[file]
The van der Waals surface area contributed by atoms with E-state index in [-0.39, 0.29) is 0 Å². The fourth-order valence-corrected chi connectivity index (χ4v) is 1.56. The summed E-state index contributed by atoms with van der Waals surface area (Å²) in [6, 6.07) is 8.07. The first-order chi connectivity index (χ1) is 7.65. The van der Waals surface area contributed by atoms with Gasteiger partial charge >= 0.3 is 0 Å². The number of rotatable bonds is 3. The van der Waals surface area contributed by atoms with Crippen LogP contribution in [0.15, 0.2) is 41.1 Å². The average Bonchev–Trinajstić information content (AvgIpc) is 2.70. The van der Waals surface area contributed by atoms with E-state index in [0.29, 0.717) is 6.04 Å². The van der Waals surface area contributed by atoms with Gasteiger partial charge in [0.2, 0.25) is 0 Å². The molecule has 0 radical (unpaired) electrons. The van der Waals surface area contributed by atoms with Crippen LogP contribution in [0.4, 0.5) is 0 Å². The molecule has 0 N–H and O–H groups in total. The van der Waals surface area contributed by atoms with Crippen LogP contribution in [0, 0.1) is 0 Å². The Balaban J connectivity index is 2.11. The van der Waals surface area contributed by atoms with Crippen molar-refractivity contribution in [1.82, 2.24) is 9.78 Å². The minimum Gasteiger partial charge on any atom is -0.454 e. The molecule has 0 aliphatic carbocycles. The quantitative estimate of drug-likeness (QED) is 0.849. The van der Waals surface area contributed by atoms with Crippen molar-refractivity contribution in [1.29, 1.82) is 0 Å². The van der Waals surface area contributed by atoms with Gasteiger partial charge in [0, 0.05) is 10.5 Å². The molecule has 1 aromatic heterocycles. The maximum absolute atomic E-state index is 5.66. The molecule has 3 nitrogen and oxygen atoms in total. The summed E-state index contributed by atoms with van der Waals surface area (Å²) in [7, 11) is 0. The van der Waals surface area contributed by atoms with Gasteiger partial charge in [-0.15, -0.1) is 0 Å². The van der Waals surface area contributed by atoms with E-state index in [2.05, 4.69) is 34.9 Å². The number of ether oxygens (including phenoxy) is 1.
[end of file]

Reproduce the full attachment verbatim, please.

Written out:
The van der Waals surface area contributed by atoms with E-state index in [-0.39, 0.29) is 0 Å². The fourth-order valence-corrected chi connectivity index (χ4v) is 1.56. The summed E-state index contributed by atoms with van der Waals surface area (Å²) in [6, 6.07) is 8.07. The first-order chi connectivity index (χ1) is 7.65. The van der Waals surface area contributed by atoms with Gasteiger partial charge >= 0.3 is 0 Å². The number of rotatable bonds is 3. The van der Waals surface area contributed by atoms with Crippen LogP contribution in [0.15, 0.2) is 41.1 Å². The average Bonchev–Trinajstić information content (AvgIpc) is 2.70. The van der Waals surface area contributed by atoms with E-state index in [0.29, 0.717) is 6.04 Å². The van der Waals surface area contributed by atoms with Gasteiger partial charge in [0.2, 0.25) is 0 Å². The molecule has 0 radical (unpaired) electrons. The van der Waals surface area contributed by atoms with Crippen LogP contribution in [0.4, 0.5) is 0 Å². The molecule has 0 N–H and O–H groups in total. The van der Waals surface area contributed by atoms with Crippen LogP contribution in [0, 0.1) is 0 Å². The Balaban J connectivity index is 2.11. The van der Waals surface area contributed by atoms with Crippen molar-refractivity contribution in [1.82, 2.24) is 9.78 Å². The minimum Gasteiger partial charge on any atom is -0.454 e. The molecule has 0 aliphatic carbocycles. The quantitative estimate of drug-likeness (QED) is 0.849. The van der Waals surface area contributed by atoms with Crippen molar-refractivity contribution in [1.29, 1.82) is 0 Å². The van der Waals surface area contributed by atoms with Gasteiger partial charge in [0, 0.05) is 10.5 Å². The molecule has 1 aromatic heterocycles. The maximum absolute atomic E-state index is 5.66. The molecule has 3 nitrogen and oxygen atoms in total. The summed E-state index contributed by atoms with van der Waals surface area (Å²) in [7, 11) is 0. The van der Waals surface area contributed by atoms with Gasteiger partial charge in [-0.15, -0.1) is 0 Å². The van der Waals surface area contributed by atoms with E-state index in [2.05, 4.69) is 34.9 Å². The number of ether oxygens (including phenoxy) is 1.